Archive for September, 2008

David Cameron on Radio 4

Evan Davis was trying to land a blow on DC but DC held firm.
It started with an attempt to make DC admit that we would have to raise taxes and/or cut spending. DC quite rightly concentrated on the big picture.
There followed an attempt to undermine the right’s raison d’etre whereby capitalism has been undermined and socialism is the best way, you know the drill. But DC kept to the script being somewhat smart after the fact, claiming parliamentary unity at this time of crisis whilst landing the odd party political blow.
Again ED tried to corral DC on tax but he evaded and stayed calm. Since taxes will probably have to be raised before he gets to power, it was the approach that I would recommend. Who needs newspaper headlines of ‘Tories to raise taxes’ when Gordon will have to do it for you (by stealth or otherwise)?
Moving on to spending, DC was well versed on where he could cut spending on advertising, consultancy fees, I’d cards etc. ED again tried to admit that this was impossible to to guarantee from the outside.
DC was overall very competent, rightly pointing out that the Great Depression was caused by the actions after the banking crisis and that is something that globally we must concentrate one. One can’t help but feel that John Humphreys would have been a much better opponent, in his smug comfortable leftie kind of way,  but you can only beat the opponent opposite you.
In summary DC had a good appraisal of his brief, kept his cool, and stayed focused. However there will be far harder tests to come.

This has all blown the Conservatives’ economic planning out of the water. I have to agree with their policy of keeping their head down whilst emitting the odd sniping remark. On can’t publish a revamped policy today which will be turn apart by tomorrow’s crisis. it is the advantage of the opposition to have thinking time, the advantage of the government to show they have experience and can cope, the been there done it attitude.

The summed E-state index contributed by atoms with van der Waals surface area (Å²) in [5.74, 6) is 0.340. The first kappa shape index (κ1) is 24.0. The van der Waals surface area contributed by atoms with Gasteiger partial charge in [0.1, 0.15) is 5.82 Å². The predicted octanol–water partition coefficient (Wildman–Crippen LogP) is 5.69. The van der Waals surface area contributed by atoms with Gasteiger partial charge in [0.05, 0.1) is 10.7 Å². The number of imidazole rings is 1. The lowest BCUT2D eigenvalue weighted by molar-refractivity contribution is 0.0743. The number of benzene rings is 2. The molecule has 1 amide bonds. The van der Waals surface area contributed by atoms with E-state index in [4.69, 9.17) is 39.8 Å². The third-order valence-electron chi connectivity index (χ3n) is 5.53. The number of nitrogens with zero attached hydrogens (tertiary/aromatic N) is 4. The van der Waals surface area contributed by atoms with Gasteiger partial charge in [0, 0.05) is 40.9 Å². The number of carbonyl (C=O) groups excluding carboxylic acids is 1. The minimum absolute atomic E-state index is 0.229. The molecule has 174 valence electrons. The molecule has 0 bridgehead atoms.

One hopes that the calls for tax cuts can now be put to bed, and that a sustainable tax and spend model for the medium term can be forged out of this crisis. This is an opportunity for the Tories to shape economic policy for years to come regardless of who is in power. It is however an extremely onerous task

Yes Darling

So Mr Darling has promised to do something to the economy!

http://news.bbc.co.uk/1/hi/uk_politics/7628545.stm

Well considering that the credit crunch began some twelve months ago, one can only marvel at his inability to have a structured response by now.

There is only so much that can be borrowed in the current climate therefore taxes have to be raised yet, Darling ever the politician, just didn’t have the guts to say the obvious. This unnecessary economy with the truth is incredibly frustrating. I was happy to praise Mr Darling when he acknowledged the severity of the financial earthquakes some weeks ago, but clearly he’s been told to keep his mouth shut by Team Brown.

What we actually need is a structured attack before the contagion gripping the city hits town & country!